Title Restoring the continent-ocean boundary; constraints from lithospheric stretching grids and tectonic reconstructions
Author Whittaker, J.; Williams, S.; Kusznir, N.; Müller, R.D.
Author Affil Whittaker, J., University of Sydney, Sydney, N.S.W., Australia
Source Future discoveries are in our hands; 21st international geophysical conference and exhibition; extended abstracts. 4p. ; [21st international geophysical conference and exhibition, ASEG-PESA 2010, Sydney, N.S.W., Australia, Aug. 22-26, 2010]; Petroleum Exploration Society of Australia, West Perth, West. Aust. Publisher: Australian Society of Exploration Geophysicists, Perth, West. Aust., Australia
Publication Date 2010
Notes In English. Summary also published in Preview no. 147, August 2010, p. 85-86. 18 refs. GeoRef Acc. No: 308365
Index Terms Antarctica; Australia; Australasia; continent-ocean boundary; continental drift; Cretaceous; crustal thinning; data processing; Euler poles; extension tectonics; flow lines; geophysical methods; gravity methods; inverse problem; lithosphere; Mesozoic; movement; passive margins; plate boundaries; plate tectonics; reconstruction; rifting; rotation; seismic methods; tectonics; thickness; Upper Cretaceous
Abstract We present a revised set of Euler poles describing the relative motion between Australia and Antarctica from the onset of continental rifting at ~160-140 Ma to the reorganisation of the spreading system at ~50 Ma. Our revised reconstruction addresses two key issues that remain unresolved in current plate reconstructions. Firstly, we present new estimates of the pre-rift plate boundary locations for the conjugate Australian- Antarctic margins. These reconstructions are truly palinspastic, incorporating estimates of crustal thickness along these margins, derived from gravity inversions. Integrating the crustal thickness along tectonic flowlines results in the pre-rift location of the continental plate boundary. This integration relies on defining the present- day extent of stretched continental crust within the margin, which is the subject of the companion paper, Williams et al. [2010]. Once restored, we are then able to use the pre-rift plate boundary positions to compute "full-fit" poles of rotation for Australia relative to Antarctica. This approach allows us to model a deforming passive margin, with implications for understanding and modelling the formation of basins and deposition of sediments along passive margins. Secondly, reconstructions for plate motions since ~83 Ma have been revised to obtain a better fit along the entire Australian-Antarctic conjugate margins, which extend from at least the Kerguelen Plateau and Broken Ridge in the west to Tasmania, Australia and Cape Adare, Antarctica in the east. Previously published reconstruction models for the period 83-50 Ma had resulted in a poor fit between the two plates at the extreme ends of the conjugate margins.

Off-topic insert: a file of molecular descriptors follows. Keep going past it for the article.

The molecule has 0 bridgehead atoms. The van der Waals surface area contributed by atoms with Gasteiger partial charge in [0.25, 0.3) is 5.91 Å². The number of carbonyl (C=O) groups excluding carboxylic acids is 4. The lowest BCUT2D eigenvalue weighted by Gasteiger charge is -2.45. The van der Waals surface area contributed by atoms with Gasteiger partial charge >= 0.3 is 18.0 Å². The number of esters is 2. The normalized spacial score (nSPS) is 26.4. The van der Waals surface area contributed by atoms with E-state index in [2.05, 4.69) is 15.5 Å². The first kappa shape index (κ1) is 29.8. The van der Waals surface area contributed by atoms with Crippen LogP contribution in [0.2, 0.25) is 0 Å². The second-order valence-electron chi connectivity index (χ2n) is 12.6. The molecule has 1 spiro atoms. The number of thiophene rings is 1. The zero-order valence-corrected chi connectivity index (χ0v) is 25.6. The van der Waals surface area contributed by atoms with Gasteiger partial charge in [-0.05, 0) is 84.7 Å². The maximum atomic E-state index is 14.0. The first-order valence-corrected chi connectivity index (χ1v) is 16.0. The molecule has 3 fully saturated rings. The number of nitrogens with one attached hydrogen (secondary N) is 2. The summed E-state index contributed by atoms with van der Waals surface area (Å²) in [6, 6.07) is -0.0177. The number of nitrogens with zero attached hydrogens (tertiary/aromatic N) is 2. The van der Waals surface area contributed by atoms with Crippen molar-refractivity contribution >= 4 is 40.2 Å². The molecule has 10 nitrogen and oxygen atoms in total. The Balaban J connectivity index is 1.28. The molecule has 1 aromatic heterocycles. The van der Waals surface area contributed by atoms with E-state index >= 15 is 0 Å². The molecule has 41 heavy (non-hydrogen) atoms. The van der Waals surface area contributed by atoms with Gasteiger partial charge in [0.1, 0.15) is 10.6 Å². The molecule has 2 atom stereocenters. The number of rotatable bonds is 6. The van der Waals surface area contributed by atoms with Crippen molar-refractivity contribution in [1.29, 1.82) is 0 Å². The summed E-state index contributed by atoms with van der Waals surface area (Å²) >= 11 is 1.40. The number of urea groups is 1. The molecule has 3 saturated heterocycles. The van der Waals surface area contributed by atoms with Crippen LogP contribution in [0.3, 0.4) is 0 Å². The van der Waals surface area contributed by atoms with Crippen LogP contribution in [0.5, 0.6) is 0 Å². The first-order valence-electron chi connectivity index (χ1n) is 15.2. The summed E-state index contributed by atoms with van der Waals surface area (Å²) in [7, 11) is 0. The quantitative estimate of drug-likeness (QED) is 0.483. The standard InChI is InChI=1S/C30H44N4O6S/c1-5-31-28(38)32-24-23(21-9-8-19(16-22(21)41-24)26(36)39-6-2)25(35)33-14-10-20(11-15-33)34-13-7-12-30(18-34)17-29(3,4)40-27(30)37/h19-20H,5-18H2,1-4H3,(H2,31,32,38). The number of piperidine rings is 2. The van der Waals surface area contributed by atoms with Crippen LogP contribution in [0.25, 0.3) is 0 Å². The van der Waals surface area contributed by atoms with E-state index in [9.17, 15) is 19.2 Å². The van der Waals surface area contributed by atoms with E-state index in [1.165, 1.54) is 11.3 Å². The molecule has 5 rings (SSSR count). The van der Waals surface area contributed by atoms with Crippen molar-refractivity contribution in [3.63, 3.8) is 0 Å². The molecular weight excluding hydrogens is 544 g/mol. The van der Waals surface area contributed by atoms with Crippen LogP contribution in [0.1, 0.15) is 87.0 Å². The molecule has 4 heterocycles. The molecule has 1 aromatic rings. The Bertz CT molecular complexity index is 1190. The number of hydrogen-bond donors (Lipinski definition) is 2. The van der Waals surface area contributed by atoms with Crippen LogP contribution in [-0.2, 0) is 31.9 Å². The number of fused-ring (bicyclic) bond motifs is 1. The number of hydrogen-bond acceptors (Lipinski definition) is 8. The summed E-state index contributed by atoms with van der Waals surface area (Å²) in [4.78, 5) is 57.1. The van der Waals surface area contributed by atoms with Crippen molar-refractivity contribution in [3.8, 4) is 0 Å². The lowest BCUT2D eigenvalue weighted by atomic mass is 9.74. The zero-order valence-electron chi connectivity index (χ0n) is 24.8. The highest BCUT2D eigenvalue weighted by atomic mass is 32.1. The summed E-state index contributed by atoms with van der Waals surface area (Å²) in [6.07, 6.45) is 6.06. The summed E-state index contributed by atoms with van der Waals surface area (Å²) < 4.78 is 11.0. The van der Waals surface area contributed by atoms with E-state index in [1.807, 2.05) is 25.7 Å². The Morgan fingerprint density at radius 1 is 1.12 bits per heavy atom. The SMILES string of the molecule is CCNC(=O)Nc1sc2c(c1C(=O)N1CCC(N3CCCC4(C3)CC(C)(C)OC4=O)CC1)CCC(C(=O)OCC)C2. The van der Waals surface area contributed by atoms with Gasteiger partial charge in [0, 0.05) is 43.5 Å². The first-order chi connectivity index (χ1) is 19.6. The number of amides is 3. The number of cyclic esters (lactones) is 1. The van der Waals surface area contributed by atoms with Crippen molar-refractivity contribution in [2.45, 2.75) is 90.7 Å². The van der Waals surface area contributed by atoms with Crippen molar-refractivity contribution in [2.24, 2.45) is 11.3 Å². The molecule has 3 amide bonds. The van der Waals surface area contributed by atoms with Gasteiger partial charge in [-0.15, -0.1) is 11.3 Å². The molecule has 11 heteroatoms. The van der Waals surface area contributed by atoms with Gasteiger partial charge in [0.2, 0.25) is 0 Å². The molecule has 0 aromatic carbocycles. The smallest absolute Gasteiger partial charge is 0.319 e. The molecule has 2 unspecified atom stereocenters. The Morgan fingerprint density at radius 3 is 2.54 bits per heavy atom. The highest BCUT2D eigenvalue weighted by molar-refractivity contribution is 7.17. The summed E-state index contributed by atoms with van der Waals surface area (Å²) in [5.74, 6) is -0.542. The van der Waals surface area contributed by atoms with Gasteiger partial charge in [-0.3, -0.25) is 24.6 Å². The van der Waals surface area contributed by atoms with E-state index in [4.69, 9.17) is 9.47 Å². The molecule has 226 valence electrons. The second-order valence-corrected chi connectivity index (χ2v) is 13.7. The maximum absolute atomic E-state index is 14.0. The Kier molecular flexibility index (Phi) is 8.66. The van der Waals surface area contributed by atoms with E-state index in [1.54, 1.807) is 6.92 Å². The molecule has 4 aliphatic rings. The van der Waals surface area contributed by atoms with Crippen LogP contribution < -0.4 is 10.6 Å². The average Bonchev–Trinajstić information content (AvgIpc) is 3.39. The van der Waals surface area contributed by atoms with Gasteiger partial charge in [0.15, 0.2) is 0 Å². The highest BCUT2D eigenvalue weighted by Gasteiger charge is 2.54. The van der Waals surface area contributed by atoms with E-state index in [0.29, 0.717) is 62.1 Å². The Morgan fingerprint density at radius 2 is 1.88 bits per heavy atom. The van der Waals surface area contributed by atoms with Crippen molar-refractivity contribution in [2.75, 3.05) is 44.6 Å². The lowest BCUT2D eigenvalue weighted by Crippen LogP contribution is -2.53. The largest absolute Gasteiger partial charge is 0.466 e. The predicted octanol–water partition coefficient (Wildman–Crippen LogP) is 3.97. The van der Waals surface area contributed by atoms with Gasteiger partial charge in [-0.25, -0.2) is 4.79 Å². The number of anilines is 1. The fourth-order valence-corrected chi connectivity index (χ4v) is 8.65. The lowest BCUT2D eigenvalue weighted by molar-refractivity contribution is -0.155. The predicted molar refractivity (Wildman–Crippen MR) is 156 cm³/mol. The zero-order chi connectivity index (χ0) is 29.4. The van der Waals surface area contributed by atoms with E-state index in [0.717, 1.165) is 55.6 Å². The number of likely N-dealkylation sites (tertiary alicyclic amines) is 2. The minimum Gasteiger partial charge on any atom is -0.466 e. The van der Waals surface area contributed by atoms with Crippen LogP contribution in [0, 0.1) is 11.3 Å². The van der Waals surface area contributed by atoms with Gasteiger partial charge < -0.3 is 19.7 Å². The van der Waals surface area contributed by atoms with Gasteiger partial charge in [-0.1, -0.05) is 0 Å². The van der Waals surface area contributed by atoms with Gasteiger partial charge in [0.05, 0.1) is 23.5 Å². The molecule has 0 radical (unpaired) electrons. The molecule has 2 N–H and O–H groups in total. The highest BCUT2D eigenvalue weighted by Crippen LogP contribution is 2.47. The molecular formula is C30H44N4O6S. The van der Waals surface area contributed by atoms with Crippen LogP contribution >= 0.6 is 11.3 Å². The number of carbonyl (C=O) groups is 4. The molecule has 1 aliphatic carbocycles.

Publication Type monograph
Record ID 91082